# Tag: Bearing Capacity Bearing Capacity of Rocks

Bearing capacities of rocks are often determined by crushing a core sample in a testing machine. Samples used for testing must be free from cracks and defects. In the rock formation where bedding planes, joints and other planes of weakness exist, the practice that is normally followed is to classify the rock according to RQD (Rock Quality Designation). Table 9.2

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# Tag: Bearing Capacity Bearing Capacity of Foundations on Top of a Slope

There are occasions where structures are required to be built on slopes or near the edges of slopes. Since full formations of shear zones under ultimate loading conditions are not possible on the sides close to the slopes or edges, the supporting capacity of soil on that side get considerably reduced. Meyerhof (1957) extended his theories to include the effect

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# Tag: Bearing Capacity Bearing Capacity of Foundations Subjected to Eccentric Loads

Foundations Subjected to Eccentric Vertical Loads If a foundation is subjected to lateral loads and moments in addition to vertical loads, eccentricity in loading results. The point of application of the resultant of all the loads would lie outside the geometric center of the foundation, resulting in eccentricity in loading. The eccentricity e is measured from the center of the

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# Tag: Bearing Capacity Effect of Soil Compressibility on Bearing Capacity of Soil

Terzaghi (1943) developed Eq. (12.6) based on the assumption that the soil is incompressible. In order to take into account the compressibility of soil, he proposed reduced strength characteristics c and 0 defined by Eq. (12.11). As per Vesic (1973) a flat reduction of 0 in the case of local and  punching shear failures is too conservative and ignores the existence of

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# Tag: Bearing Capacity General Bearing Capacity Equation

The bearing capacity Eq. (12.6) developed by Terzaghi is for a strip footing under general shear failure. Eq. (12.6) has been modified for other types of foundations such as square, circular and rectangular by introducing shape factors. Meyerhof (1963) presented a general bearing capacity equation which takes into account the shape and the inclination of load. The general form of

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# Tag: Bearing Capacity Bearing capacity problem example 7

A rectangular footing of size 10 x 20 ft is founded at a depth of 6 ft below the ground level in a cohesive soil (0 = 0) which fails by general shear. Given: ysal =114 lb/ft3, c = 945 lb/ft2. The water table is close to the ground surface. Determine q , q and qna by (a) Terzaghi’s method,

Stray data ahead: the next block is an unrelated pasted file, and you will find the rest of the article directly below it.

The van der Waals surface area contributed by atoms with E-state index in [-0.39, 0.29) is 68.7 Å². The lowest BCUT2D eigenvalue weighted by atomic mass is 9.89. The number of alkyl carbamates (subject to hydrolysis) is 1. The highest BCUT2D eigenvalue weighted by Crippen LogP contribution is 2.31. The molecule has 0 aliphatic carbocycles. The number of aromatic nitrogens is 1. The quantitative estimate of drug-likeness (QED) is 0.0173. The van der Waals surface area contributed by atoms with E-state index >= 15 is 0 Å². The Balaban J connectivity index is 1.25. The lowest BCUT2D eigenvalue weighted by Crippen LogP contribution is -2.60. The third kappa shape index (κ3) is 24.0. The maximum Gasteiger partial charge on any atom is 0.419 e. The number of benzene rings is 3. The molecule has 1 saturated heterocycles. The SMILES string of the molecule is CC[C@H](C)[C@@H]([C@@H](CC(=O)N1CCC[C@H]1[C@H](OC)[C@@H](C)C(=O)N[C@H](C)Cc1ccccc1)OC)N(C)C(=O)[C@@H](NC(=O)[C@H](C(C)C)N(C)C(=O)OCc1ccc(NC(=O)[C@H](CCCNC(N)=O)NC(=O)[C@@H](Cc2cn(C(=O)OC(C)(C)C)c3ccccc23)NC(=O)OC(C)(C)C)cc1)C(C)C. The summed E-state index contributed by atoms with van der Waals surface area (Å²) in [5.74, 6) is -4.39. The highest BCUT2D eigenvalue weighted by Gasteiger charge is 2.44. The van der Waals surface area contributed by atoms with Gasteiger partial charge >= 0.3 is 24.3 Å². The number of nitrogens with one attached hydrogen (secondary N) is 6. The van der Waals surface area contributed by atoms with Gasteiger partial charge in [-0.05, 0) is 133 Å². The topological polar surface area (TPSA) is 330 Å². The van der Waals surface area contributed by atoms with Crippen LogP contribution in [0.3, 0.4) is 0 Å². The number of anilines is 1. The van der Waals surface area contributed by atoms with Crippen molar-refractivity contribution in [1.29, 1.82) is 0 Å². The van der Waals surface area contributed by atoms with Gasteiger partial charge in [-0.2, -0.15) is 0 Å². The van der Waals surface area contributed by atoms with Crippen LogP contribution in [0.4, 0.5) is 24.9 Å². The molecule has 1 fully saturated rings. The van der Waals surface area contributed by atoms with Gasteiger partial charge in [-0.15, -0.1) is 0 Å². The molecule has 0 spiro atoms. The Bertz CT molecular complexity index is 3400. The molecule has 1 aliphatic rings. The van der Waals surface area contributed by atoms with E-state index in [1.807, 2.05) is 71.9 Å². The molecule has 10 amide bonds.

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# Tag: Bearing Capacity Bearing capacity problem example 6

A rectangular footing of size 10 x 20 ft is founded at a depth of 6 ft below the ground surface in a homogeneous cohesionless soil having an angle of shearing resistance 0 = 35°. The water table is at a great depth. The unit weight of soil 7= 114 lb/ft3. Determine: (1) the net ultimate bearing capacity, (2) the

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# Tag: Bearing Capacity Bearing capacity problem example 5

A square footing fails by general shear in a cohesionless soil under an ultimate load of Qult – 1687.5 kips. The footing is placed at a depth of 6.5 ft below ground level. Given 0 = 35°, and 7=110 Ib/ft3, determine the size of the footing if the water table is at a great depth (Fig. Ex. 5). Solution For a square

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# Tag: Bearing Capacity Bearing capacity problem example 4

If the water table in Ex. 1  occupies any of the positions (a) 1.25 m below ground level or (b) 1.25 m below the base level of the foundation, what will be the net safe bearing pressure? Assume ysat = 18.5 kN/m3, /(above WT) = 17.5 kN/m3. All the other data remain the same as given in Ex. 1 Solution Method 1—By making

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# Tag: Bearing Capacity Bearing capacity problem example 3

If the water table in Ex. 1 rises to the ground level, determine the net safe bearing pressure of the footing. All the other data given in Ex. 12.1 remain the same. Assume the saturated unit weight of the soil ysat= 18.5 kN/m3. Solution When the WT is at ground level we have to use the submerged unit weight of the soil.

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